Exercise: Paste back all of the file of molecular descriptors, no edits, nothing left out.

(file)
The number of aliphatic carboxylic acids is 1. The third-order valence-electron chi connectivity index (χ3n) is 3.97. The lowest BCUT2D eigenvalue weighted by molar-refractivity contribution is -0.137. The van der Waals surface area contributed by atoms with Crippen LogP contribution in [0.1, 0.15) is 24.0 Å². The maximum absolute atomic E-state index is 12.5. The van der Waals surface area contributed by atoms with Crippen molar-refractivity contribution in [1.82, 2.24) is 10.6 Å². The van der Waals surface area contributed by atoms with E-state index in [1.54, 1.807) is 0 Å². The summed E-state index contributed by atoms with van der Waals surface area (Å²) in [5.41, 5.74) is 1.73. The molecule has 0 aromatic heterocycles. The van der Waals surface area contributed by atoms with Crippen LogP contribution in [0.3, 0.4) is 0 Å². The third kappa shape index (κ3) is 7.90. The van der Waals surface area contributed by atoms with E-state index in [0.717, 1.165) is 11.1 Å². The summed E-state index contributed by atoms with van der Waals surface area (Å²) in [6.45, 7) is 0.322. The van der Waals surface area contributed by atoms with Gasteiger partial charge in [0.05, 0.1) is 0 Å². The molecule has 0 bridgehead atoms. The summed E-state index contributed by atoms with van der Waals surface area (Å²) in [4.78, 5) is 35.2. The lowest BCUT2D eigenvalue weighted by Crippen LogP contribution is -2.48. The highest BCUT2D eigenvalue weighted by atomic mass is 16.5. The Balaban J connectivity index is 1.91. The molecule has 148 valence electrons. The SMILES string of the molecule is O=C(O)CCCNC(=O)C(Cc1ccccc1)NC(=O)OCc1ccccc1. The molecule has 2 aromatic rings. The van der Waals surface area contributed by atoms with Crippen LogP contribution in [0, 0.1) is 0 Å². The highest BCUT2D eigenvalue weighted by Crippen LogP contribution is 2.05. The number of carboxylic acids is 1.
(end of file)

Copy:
The number of aliphatic carboxylic acids is 1. The third-order valence-electron chi connectivity index (χ3n) is 3.97. The lowest BCUT2D eigenvalue weighted by molar-refractivity contribution is -0.137. The van der Waals surface area contributed by atoms with Crippen LogP contribution in [0.1, 0.15) is 24.0 Å². The maximum absolute atomic E-state index is 12.5. The van der Waals surface area contributed by atoms with Crippen molar-refractivity contribution in [1.82, 2.24) is 10.6 Å². The van der Waals surface area contributed by atoms with E-state index in [1.54, 1.807) is 0 Å². The summed E-state index contributed by atoms with van der Waals surface area (Å²) in [5.41, 5.74) is 1.73. The molecule has 0 aromatic heterocycles. The van der Waals surface area contributed by atoms with Crippen LogP contribution in [0.3, 0.4) is 0 Å². The third kappa shape index (κ3) is 7.90. The van der Waals surface area contributed by atoms with E-state index in [0.717, 1.165) is 11.1 Å². The summed E-state index contributed by atoms with van der Waals surface area (Å²) in [6.45, 7) is 0.322. The van der Waals surface area contributed by atoms with Gasteiger partial charge in [0.05, 0.1) is 0 Å². The molecule has 0 bridgehead atoms. The summed E-state index contributed by atoms with van der Waals surface area (Å²) in [4.78, 5) is 35.2. The lowest BCUT2D eigenvalue weighted by Crippen LogP contribution is -2.48. The highest BCUT2D eigenvalue weighted by atomic mass is 16.5. The Balaban J connectivity index is 1.91. The molecule has 148 valence electrons. The SMILES string of the molecule is O=C(O)CCCNC(=O)C(Cc1ccccc1)NC(=O)OCc1ccccc1. The molecule has 2 aromatic rings. The van der Waals surface area contributed by atoms with Crippen LogP contribution in [0, 0.1) is 0 Å². The highest BCUT2D eigenvalue weighted by Crippen LogP contribution is 2.05. The number of carboxylic acids is 1.